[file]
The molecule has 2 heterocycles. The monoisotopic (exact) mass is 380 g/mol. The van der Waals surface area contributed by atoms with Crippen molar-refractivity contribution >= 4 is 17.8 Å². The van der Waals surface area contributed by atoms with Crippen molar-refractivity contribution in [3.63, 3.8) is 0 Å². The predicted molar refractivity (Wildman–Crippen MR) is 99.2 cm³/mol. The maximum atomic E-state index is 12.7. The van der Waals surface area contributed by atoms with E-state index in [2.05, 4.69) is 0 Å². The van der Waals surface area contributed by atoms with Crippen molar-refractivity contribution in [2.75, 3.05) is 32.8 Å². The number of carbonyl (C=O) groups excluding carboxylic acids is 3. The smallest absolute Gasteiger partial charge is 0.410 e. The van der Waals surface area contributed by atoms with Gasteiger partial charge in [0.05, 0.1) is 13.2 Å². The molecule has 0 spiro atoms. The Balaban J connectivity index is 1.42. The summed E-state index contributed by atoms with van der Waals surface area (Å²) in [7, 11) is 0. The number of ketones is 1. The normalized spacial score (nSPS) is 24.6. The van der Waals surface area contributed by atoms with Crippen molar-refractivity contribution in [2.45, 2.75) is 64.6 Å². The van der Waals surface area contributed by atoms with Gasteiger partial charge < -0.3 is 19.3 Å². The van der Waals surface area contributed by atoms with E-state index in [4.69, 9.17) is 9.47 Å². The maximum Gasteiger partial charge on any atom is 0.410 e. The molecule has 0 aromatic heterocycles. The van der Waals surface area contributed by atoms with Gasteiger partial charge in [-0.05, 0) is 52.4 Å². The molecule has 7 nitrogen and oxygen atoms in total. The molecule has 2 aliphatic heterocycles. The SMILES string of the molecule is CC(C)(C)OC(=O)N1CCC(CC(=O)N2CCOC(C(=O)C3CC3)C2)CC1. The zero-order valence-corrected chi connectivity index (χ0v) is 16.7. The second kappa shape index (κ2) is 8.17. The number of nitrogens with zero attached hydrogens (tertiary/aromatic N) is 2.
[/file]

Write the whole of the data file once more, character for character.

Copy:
The molecule has 2 heterocycles. The monoisotopic (exact) mass is 380 g/mol. The van der Waals surface area contributed by atoms with Crippen molar-refractivity contribution >= 4 is 17.8 Å². The van der Waals surface area contributed by atoms with Crippen molar-refractivity contribution in [3.63, 3.8) is 0 Å². The predicted molar refractivity (Wildman–Crippen MR) is 99.2 cm³/mol. The maximum atomic E-state index is 12.7. The van der Waals surface area contributed by atoms with E-state index in [2.05, 4.69) is 0 Å². The van der Waals surface area contributed by atoms with Crippen molar-refractivity contribution in [2.75, 3.05) is 32.8 Å². The number of carbonyl (C=O) groups excluding carboxylic acids is 3. The smallest absolute Gasteiger partial charge is 0.410 e. The van der Waals surface area contributed by atoms with Gasteiger partial charge in [0.05, 0.1) is 13.2 Å². The molecule has 0 spiro atoms. The Balaban J connectivity index is 1.42. The summed E-state index contributed by atoms with van der Waals surface area (Å²) in [7, 11) is 0. The number of ketones is 1. The normalized spacial score (nSPS) is 24.6. The van der Waals surface area contributed by atoms with Crippen molar-refractivity contribution in [2.45, 2.75) is 64.6 Å². The van der Waals surface area contributed by atoms with Gasteiger partial charge < -0.3 is 19.3 Å². The van der Waals surface area contributed by atoms with E-state index in [4.69, 9.17) is 9.47 Å². The maximum Gasteiger partial charge on any atom is 0.410 e. The molecule has 0 aromatic heterocycles. The van der Waals surface area contributed by atoms with Gasteiger partial charge in [-0.05, 0) is 52.4 Å². The molecule has 7 nitrogen and oxygen atoms in total. The molecule has 2 aliphatic heterocycles. The SMILES string of the molecule is CC(C)(C)OC(=O)N1CCC(CC(=O)N2CCOC(C(=O)C3CC3)C2)CC1. The zero-order valence-corrected chi connectivity index (χ0v) is 16.7. The second kappa shape index (κ2) is 8.17. The number of nitrogens with zero attached hydrogens (tertiary/aromatic N) is 2.